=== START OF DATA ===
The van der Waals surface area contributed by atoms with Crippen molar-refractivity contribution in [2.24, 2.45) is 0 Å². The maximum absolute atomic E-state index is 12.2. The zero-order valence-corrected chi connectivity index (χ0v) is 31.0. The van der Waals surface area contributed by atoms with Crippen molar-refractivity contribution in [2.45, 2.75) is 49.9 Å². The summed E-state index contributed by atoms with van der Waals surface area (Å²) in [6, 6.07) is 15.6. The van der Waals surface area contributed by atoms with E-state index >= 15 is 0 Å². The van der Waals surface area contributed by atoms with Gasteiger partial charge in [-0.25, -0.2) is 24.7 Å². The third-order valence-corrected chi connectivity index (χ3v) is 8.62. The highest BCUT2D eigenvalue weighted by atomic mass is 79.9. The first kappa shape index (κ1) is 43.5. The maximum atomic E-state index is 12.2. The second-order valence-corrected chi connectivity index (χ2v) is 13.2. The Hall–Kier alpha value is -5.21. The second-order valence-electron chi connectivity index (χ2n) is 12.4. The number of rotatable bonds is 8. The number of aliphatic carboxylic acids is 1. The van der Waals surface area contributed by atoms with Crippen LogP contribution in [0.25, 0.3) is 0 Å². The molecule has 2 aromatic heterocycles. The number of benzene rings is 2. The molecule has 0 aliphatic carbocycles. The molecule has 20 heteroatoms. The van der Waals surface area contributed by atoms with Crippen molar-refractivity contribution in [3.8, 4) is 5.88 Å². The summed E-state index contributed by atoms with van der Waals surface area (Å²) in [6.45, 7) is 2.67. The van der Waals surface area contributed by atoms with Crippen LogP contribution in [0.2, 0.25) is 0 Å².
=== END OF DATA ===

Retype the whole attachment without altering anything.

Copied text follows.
The van der Waals surface area contributed by atoms with Crippen molar-refractivity contribution in [2.24, 2.45) is 0 Å². The maximum absolute atomic E-state index is 12.2. The zero-order valence-corrected chi connectivity index (χ0v) is 31.0. The van der Waals surface area contributed by atoms with Crippen molar-refractivity contribution in [2.45, 2.75) is 49.9 Å². The summed E-state index contributed by atoms with van der Waals surface area (Å²) in [6, 6.07) is 15.6. The van der Waals surface area contributed by atoms with E-state index >= 15 is 0 Å². The van der Waals surface area contributed by atoms with Gasteiger partial charge in [-0.25, -0.2) is 24.7 Å². The third-order valence-corrected chi connectivity index (χ3v) is 8.62. The highest BCUT2D eigenvalue weighted by atomic mass is 79.9. The first kappa shape index (κ1) is 43.5. The maximum atomic E-state index is 12.2. The second-order valence-corrected chi connectivity index (χ2v) is 13.2. The Hall–Kier alpha value is -5.21. The second-order valence-electron chi connectivity index (χ2n) is 12.4. The number of rotatable bonds is 8. The number of aliphatic carboxylic acids is 1. The van der Waals surface area contributed by atoms with Crippen LogP contribution in [0.25, 0.3) is 0 Å². The molecule has 2 aromatic heterocycles. The number of benzene rings is 2. The molecule has 0 aliphatic carbocycles. The molecule has 20 heteroatoms. The van der Waals surface area contributed by atoms with Crippen molar-refractivity contribution in [3.8, 4) is 5.88 Å². The summed E-state index contributed by atoms with van der Waals surface area (Å²) in [6.45, 7) is 2.67. The van der Waals surface area contributed by atoms with Crippen LogP contribution in [0.2, 0.25) is 0 Å².